Enforcing Child Support Obligations
Parents can sometimes be dismayed to discover that securing a child support obligation in court does not end the battle. In some cases, collecting the support that the other parent owes can present a difficult problem. Fortunately, Illinois law provides a wide degree of options to help enforce support obligations. These options vary in severity from a simple civil lawsuit or contempt petition, to criminal penalties for more egregious cases of delinquency.
The law gives a parent receiving child support the option to bring a suit against the supporting parent for failing to pay child support obligations. If the suit succeeds then the judgment will accrue interest against the the supporting parent. The judgment may also provide other collection options like wage garnishments in order to ensure payment.
Parents may also file a contempt petition. This petition asks the judge to hold the delinquent spouse in contempt of court, which comes with increased civil penalties. Parents held in contempt of court could find themselves subject to a fine and possibly even imprisonment for up to six months or until they pay off their support obligations.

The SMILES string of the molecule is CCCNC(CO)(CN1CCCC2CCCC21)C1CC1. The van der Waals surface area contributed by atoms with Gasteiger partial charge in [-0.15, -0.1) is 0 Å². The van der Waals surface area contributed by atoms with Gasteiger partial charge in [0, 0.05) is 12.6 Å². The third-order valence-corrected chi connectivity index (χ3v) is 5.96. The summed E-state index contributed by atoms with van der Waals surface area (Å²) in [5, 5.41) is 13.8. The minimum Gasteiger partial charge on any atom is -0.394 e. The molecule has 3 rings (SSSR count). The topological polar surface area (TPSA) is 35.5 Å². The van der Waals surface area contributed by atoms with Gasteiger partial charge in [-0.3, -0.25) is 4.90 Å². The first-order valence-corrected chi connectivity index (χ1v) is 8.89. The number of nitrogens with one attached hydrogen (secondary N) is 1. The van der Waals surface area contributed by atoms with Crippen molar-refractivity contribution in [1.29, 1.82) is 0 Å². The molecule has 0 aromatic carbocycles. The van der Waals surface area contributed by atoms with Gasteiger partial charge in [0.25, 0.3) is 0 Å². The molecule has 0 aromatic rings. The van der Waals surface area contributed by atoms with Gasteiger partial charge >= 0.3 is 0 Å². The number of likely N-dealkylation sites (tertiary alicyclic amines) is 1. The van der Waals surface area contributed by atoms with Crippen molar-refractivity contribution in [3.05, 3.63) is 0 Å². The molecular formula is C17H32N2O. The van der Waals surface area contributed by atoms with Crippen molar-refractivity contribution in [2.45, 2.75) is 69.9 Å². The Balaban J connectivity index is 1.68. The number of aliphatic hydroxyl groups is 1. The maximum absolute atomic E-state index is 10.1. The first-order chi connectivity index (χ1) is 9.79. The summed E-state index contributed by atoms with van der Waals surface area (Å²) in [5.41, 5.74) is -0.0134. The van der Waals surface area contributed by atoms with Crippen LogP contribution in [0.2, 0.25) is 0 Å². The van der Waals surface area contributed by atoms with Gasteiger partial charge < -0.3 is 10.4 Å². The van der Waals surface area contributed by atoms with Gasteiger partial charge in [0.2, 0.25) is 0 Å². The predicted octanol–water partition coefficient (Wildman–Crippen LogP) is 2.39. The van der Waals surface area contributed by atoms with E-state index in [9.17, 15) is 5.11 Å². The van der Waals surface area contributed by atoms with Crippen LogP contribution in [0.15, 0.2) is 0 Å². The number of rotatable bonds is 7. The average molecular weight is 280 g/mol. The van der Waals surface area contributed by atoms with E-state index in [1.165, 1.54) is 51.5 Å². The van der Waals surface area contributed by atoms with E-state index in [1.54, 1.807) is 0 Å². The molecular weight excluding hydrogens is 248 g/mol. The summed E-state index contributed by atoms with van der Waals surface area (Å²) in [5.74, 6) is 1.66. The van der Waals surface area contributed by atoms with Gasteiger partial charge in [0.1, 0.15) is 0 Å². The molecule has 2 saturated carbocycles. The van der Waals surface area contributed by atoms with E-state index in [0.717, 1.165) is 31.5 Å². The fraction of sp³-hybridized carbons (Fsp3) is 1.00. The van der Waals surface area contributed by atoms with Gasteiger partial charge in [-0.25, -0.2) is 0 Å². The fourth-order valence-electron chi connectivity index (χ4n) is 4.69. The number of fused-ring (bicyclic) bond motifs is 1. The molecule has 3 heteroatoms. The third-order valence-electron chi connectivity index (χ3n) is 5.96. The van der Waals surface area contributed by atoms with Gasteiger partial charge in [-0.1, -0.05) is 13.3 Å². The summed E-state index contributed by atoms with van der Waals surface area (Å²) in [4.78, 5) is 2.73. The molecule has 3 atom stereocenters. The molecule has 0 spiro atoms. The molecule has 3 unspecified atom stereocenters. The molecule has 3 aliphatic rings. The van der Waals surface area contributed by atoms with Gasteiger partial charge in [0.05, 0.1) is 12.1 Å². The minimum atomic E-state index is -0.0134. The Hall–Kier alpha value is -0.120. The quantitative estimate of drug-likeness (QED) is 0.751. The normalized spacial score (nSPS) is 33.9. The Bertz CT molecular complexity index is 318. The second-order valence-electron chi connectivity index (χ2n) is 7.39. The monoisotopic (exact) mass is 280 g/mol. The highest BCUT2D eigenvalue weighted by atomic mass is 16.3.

Custodial parents should also keep in mind that the law does not allow them to use visitation rights as a method of enforcing child support obligations. That means that regardless of whether the supporting parent fails to pay child support, they still have the right to visit the child, and courts will enforce that right.
In some circumstances, civil suits and contempt of court will not be enough to extract payment. In those cases, if the non-payment is serious enough, the law provides criminal penalties for the non-payment of support obligations. A parent collecting support may choose to initiate one of these cases by petitioning an Illinois State's Attorney, who will then handle the case's prosecution.
A supporting parent's actions become eligible for criminal penalties once they fall more than six months behind on their child support, or if their support debt exceeds $5,000. A first offense would qualify as a Class A misdemeanor and repeated offenses become felonies. The law also provides for certain aggravating factors that can move a first offense to a felony level, such as leaving the state in order to avoid a debt of $10,000 or more, or having more that $20,000 of child support debt outstanding.
If you are having trouble collecting child support, or face other post-divorce issues, contact a Wheaton divorce attorney
today. They can guide you through the complexities of the court process, and help ensure that your rights are protected.